I'm back! After a gruelling few weeks (including a week in which I wrote over 30k words, a personal best for me) I'm finally sleeping more than 4 hours a night and feeling human again. This is the not-so-glamorous side of being a professional author that beginners often don't see: that pressure to perform to a deadline, to be both creative and analytical at the same time, while a clock ticks ever louder at your back.
But do you know what is even more intimidating that pulling an all-nighter to get a book finished, wondering if you're going to crack it? Sending that manuscript to your editor.
Clicking 'send' is such a tiny action, but it comes fraught with emotion, with indecision, and more than a little fear. What if she hates it? What if I didn't get the conflicts right, or the the tension, or the pacing, or the characters aren't likeable to anyone except me?
There's also a shot of adrenalin too, a hopeful excitement, that thought of "maybe she'll think this is my best work ever? I really hope she loves these characters as much as I do!"
No matter how many books you have under your belt, I suspect that moment of anxiety before you hit 'send' never goes away.
But there is something you can do to ease that feeling: you can practice for it.
Every time you send out your work to be evaluated, you'll feel that rush, that mix of fear and hope, and anticipation for a response. Sending to a friend is hard enough, but you know your friends and family won't want to hurt your feelings. Sending to a stranger is an exercise in trust that isn't easy for most of us. And sending to an editor or agent, someone who has the power to make or to crush your dreams, is one of the bravest things you'll ever do.
So the idea is to start small - show your work to a trusted writer friend, someone in the same boat as you. Then up your game, and find a reader who isn't in your comfort zone. That way, by the time you hit send to an editor, you'll already be part way ready to deal with that reluctance to hit 'send'.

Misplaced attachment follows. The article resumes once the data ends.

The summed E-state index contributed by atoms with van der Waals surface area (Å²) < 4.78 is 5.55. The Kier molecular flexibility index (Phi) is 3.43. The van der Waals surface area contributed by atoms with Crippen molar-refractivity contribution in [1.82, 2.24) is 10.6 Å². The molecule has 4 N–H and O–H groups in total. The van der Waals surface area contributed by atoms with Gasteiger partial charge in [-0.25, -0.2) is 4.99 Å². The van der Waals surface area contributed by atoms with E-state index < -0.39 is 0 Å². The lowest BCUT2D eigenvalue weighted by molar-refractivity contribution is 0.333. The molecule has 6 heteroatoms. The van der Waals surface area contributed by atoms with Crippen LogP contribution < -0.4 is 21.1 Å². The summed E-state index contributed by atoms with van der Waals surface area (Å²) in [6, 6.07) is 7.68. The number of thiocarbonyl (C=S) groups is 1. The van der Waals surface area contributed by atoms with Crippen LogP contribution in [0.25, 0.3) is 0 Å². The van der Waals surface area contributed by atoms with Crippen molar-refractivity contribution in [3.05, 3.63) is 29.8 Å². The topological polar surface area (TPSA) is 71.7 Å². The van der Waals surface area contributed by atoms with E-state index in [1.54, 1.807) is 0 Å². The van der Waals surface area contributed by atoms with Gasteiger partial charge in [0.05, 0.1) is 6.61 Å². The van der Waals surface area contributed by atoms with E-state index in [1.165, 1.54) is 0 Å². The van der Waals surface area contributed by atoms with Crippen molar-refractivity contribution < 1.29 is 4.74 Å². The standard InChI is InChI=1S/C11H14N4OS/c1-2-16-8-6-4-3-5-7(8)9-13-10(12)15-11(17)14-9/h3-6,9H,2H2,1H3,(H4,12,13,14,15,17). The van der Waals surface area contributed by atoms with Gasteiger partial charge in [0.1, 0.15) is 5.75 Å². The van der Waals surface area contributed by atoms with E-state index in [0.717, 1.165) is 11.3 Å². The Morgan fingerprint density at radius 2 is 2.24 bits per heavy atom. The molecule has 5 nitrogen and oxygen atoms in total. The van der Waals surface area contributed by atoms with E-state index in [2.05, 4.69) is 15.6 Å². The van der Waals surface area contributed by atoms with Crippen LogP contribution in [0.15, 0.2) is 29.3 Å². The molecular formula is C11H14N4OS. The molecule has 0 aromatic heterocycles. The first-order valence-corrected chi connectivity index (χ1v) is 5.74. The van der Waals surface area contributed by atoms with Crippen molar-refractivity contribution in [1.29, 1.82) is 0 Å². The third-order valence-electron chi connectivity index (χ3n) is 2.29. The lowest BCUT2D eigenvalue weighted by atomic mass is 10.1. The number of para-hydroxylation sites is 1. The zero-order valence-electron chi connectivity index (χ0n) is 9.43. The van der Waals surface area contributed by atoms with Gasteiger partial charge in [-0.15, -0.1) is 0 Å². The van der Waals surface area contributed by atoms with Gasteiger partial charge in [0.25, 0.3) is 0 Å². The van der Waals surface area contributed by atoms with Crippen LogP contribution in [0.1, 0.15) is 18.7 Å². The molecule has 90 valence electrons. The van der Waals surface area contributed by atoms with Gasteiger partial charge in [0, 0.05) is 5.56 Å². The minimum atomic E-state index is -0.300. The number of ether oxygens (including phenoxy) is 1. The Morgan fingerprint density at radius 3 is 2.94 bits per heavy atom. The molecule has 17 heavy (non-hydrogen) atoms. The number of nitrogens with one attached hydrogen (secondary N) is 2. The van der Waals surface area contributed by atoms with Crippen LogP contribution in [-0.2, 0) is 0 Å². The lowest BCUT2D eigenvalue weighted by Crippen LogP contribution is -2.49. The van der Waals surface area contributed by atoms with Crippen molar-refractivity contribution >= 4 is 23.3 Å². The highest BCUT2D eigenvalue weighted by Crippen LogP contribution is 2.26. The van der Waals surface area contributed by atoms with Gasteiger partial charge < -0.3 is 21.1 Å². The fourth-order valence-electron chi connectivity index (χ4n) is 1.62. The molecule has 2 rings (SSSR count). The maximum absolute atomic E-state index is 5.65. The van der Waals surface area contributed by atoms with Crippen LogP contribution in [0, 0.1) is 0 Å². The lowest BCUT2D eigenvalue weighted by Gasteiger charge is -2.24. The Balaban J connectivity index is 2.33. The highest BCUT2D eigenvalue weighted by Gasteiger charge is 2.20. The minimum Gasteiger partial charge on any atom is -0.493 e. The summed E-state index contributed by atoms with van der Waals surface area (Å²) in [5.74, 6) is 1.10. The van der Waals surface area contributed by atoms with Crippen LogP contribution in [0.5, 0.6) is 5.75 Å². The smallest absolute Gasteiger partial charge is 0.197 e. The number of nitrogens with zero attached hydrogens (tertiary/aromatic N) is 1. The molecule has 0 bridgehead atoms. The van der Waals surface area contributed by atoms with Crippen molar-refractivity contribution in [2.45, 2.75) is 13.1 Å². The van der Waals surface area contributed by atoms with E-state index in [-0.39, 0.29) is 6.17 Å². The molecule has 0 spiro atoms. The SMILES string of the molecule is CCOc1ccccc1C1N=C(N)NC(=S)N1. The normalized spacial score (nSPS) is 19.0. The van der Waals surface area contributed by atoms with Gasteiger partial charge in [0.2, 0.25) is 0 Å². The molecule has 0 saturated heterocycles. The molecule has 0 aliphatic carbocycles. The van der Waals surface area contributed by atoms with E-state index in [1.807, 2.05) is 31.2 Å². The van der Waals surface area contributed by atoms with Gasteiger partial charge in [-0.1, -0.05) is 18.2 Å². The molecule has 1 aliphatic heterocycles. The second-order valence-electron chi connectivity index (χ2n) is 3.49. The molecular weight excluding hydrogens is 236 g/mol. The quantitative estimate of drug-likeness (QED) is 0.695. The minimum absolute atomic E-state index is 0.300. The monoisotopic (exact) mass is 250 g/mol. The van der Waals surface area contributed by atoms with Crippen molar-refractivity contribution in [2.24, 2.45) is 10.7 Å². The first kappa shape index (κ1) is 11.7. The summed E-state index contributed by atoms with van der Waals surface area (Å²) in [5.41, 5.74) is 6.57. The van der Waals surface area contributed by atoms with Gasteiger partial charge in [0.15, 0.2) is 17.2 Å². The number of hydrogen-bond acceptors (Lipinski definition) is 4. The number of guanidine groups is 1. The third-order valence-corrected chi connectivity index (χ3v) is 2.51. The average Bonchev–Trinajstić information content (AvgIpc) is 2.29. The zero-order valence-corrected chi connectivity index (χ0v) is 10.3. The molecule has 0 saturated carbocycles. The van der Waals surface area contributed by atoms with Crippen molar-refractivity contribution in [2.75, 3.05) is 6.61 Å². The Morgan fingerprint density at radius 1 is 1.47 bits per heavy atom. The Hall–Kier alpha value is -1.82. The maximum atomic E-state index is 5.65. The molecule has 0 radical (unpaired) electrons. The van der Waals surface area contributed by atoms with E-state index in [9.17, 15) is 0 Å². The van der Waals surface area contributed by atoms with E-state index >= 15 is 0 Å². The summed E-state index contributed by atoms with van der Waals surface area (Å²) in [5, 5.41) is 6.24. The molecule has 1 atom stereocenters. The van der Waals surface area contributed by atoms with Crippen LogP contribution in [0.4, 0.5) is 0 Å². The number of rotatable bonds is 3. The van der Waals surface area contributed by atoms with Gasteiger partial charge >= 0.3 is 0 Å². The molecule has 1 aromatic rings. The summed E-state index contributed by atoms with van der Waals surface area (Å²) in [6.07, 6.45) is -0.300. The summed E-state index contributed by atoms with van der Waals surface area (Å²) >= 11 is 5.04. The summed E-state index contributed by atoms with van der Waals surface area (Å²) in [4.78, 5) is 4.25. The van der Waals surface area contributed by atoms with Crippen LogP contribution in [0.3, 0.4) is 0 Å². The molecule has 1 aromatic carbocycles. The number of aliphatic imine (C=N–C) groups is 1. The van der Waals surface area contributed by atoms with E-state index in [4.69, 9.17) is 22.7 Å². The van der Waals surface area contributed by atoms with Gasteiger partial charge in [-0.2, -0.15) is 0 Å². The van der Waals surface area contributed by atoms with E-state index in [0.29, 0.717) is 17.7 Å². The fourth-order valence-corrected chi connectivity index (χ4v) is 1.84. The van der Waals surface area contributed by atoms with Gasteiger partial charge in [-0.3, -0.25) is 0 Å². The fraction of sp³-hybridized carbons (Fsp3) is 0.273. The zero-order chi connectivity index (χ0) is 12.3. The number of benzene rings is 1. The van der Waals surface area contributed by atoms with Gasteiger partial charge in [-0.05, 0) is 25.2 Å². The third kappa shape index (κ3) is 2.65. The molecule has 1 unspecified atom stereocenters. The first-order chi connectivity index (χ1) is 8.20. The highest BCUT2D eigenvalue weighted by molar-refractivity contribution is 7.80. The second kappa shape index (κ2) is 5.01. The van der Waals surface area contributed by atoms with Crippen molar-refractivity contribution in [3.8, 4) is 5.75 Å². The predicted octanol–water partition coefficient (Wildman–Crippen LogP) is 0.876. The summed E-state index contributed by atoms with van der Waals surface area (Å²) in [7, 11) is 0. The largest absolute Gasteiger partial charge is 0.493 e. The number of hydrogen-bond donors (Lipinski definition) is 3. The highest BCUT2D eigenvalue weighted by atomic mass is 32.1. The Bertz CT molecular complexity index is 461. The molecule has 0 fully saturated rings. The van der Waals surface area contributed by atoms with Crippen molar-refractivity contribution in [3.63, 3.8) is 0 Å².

Each of these steps will also force you to up your game. That English teacher friend who reads a lot might make suggestions on your grammar and word use, while an impartial reader who is also a writer might push you to rewrite your plot or your characters. An editor is going to gut your work and leave you staring at the bare innards wondering if there is any way to put that mess back together. (To be honest, the first time an editor did that to me, I gave up on the book. The rewrites were so massive I had no clue how to fix them.) Learning to take that feedback and implement it is a crucial part of becoming an author. With each step, you'll learn and grow, and you'll feel your writing improving. And one day when your editor says "I hate this, Re-write it to be more XYZ" you won't panic. Sure, you might cry a little (I still do!) but you'll have the experience to know that you can do this. You can face the fear, do what's needed, and hit 'send' again.
"But, Romy!" I hear you cry. "How am I supposed to get that kind of practice sending out my work when I don't know any other writers, and I can't afford to hire an editor or writing coach?"
The answer is: find yourself a beta reader or critique partner.
A beta reader is an unpaid test reader, someone who looks at your book not as a professional but as a reader. This is usually the easiest to find, since we all have that one friend who loves to read a lot or who is good with language. A really good beta reader, though, is someone who reads widely in the genre you're writing, who knows the conventions of your genre and who epitomises your future readers.
A critique partner is not so easy to find. This is another writer with whom you swap work, someone who is on the same journey you are. It can take a little time to find someone you really 'gel' with, someone whose strengths match your weaknesses, and vice versa, someone who is your greatest champion, your cheerleader and also your fairest critic. But when you find that person, it's as good as unearthing a 1,000 carat diamond. Chances are, you'll have made a friend for life.
So how do you meet that unicorn? I was planning on sharing that answer in this post, but since this post is already over 800 words long, and I have clients who have been patiently waiting for edits back from me while I've been busy writing my own book, I'm going to ask you to check back here next week for the answer.
How and where do you meet beta readers and critique partners?
I'll see you same time, same place next week with the answer.